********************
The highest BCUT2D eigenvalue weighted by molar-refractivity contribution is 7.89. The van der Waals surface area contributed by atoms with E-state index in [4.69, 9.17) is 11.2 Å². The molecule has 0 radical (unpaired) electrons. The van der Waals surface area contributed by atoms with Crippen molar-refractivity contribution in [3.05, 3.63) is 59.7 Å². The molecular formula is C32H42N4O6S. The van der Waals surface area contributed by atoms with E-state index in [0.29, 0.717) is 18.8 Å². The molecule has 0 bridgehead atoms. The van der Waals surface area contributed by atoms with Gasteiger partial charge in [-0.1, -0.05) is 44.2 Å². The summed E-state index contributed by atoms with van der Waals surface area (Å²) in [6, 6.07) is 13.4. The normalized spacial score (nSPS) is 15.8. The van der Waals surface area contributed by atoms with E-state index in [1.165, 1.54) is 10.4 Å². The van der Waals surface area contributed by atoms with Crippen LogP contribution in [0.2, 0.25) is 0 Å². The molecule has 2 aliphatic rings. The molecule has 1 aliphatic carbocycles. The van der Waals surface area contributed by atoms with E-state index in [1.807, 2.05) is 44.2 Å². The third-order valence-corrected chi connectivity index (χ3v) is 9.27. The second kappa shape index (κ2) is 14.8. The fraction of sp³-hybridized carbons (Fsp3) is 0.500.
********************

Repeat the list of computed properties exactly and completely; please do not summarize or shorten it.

The highest BCUT2D eigenvalue weighted by molar-refractivity contribution is 7.89. The van der Waals surface area contributed by atoms with E-state index in [4.69, 9.17) is 11.2 Å². The molecule has 0 radical (unpaired) electrons. The van der Waals surface area contributed by atoms with Crippen molar-refractivity contribution in [3.05, 3.63) is 59.7 Å². The molecular formula is C32H42N4O6S. The van der Waals surface area contributed by atoms with E-state index in [0.29, 0.717) is 18.8 Å². The molecule has 0 bridgehead atoms. The van der Waals surface area contributed by atoms with Gasteiger partial charge in [-0.1, -0.05) is 44.2 Å². The summed E-state index contributed by atoms with van der Waals surface area (Å²) in [6, 6.07) is 13.4. The normalized spacial score (nSPS) is 15.8. The van der Waals surface area contributed by atoms with E-state index in [1.165, 1.54) is 10.4 Å². The van der Waals surface area contributed by atoms with Crippen LogP contribution in [0.2, 0.25) is 0 Å². The molecule has 2 aliphatic rings. The molecule has 1 aliphatic carbocycles. The van der Waals surface area contributed by atoms with E-state index in [1.807, 2.05) is 44.2 Å². The third-order valence-corrected chi connectivity index (χ3v) is 9.27. The second kappa shape index (κ2) is 14.8. The fraction of sp³-hybridized carbons (Fsp3) is 0.500.